By Jillian Teta
Before I get started, I wanted to thank you for opening this blog and even starting to read it. This is a topic I have been wanting to write on for a long time, but had trouble organizing my thoughts – because I felt guilty – LOL, sounds a little weird, but I stressed about getting the message right, about sounding self-righteous or self-indulgent. So thank you.
Guilt is a major part of our lives. For a lot of us, we had it as a parenting style or have it still as a relationship style. When it comes to food, body change, contest prep and the psychology of change, guilt is a big, bright red button that is easily pushed.
So, I do not want to give you the impression that I am a guilt-free guilt master, but this is a concept I have been doing a lot of internal reflection on, and I wanted to run some things by you guys to see what you thought.
There is a gap between what actually happened/happens (reality) and what we thought should’ve happened (a self-generated image or concept). In this gap is where guilt lies.
Guilt is the story that we tell ourselves of what should’ve happened but didn’t.
In other words, it’s fighting reality. How crazy is it to fight something that is already done, gone, finished? (um, no judgment here, let’s just say it takes one to know one!) Yet, we do it constantly.
The other kicker? All of these “rules” we have for ourselves and others are self-generated and self imposed, often based on impossible expectations and/or insecurities.
“But wait”, you may be saying, “don’t we need guilt to stay in line, to be on our best behavior?” I am saying no, we don’t. We don’t need guilt to stay in line, we can stay in line and be perfectly happy without it. Let’s have a closer look.
We think we need guilt (something that makes us feel bad) to prevent behavior that will ultimately make us feel bad. So, we sit there, feeling bad, to prevent us from feeling bad? We already feel bad! There we are, sitting in misery!
Let me ask you two questions:
- Has guilt ever set you free?
- Does guilt actually, reliably prevent/deter behavior that you are guilty about?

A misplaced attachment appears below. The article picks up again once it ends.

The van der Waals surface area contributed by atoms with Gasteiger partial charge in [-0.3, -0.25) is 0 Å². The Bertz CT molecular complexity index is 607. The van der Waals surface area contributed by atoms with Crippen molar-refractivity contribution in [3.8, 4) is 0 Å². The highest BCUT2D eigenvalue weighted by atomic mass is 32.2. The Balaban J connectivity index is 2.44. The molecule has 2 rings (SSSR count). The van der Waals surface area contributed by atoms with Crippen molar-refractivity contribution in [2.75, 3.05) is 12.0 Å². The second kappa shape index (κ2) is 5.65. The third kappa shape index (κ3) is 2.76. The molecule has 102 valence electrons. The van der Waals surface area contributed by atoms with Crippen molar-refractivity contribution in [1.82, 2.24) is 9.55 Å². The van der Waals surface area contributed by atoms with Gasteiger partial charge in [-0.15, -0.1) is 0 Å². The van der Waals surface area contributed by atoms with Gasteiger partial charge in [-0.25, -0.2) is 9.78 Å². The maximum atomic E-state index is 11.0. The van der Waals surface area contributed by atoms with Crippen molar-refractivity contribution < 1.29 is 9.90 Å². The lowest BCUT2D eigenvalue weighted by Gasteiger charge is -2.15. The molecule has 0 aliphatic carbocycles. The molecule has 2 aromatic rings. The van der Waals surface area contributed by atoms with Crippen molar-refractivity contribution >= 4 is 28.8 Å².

It seems to me that guilt does little to prevent overeating, eating the wrong foods, eating the right foods, getting leaner, getting bigger, eating or not eating Aunt Betty’s birthday cake. Guilt doesn’t deter these behaviors, because we continue to do them. Guilt is excellent at keeping us mired in negativity and bad feelings – the things we use guilt for to try to avoid. It’s a nasty, clever cycle, and we are so good at it! How many times have you heard the expression “damned if you do and damned if you don’t?” We get to be guilty either way.
In other words, guilt is excellent at keeping us mired in our misery.
Now, guilt is different than understanding cause and effect, or understanding consequences. You know that if you eat pasta three times daily for three days, you’re gonna wake up on that 4th day and your midsection is going to have a different look than before your pasta kick. Your body responds in a predictable way. So, here, the outcome is the same. The internal environment, depending on how conscious you were when you made that choice, is totally different. You eat the pasta or you don’t.
I’ve learned that for me, in my life, the cultivation of negativity, stress and guilt only generates more negativity, stress and guilt. I cannot overcome my guilt and my issues – regarding my body and deeper heart-felt issues – by becoming more guilty. I find that paralyzes me in a way…it jerks my mind into this insane broken record.
To put out a fire – do you throw more fire on it?
Understanding where this guilt comes from – that gap of what is and what you think should’ve been – and grabbing the reins for our behavior and it’s consequences – those are the keys to self-realization and self-actualization, and that turns everything on its head, to a more positive place.
When I realized that I will never, ever win a fight against the past or “what is” (aka: reality) it was an enormous relief. By fighting what is – I mean, in my own head, generating guilt about the things I want differently, which is different than moving forward consciously to make change. Change can happen with so much less stress.
How do I know? Experience. And if it can happen for me, it can happen for you. I was the Queen of Guilt.
This has brought a measure of clarity and has helped me take those steps towards my goals with a kind of joy and excitement, which is way, waaaaaay better than walking forward in guilt, self-punishment and dread.
So I have come to see that I do not need guilt to motivate me or “keep me in line”. The kind-of opposites of guilt: curiosity, awe, innocence – are far more powerful, nourishing motivators.
And I’m willing to bet that they will produce better outcomes, too :)
PS – I was listening to Pandora radio when I was writing this. A song by Jem was the very first one on the queue, and isn’t it funny how things are always so strangely appropriate? “Who made up all the rules/ We follow them like fools/ Believe them to be true/Don’t care to think them through” I say, let’s make our own rules!
More Introspection: Resiliency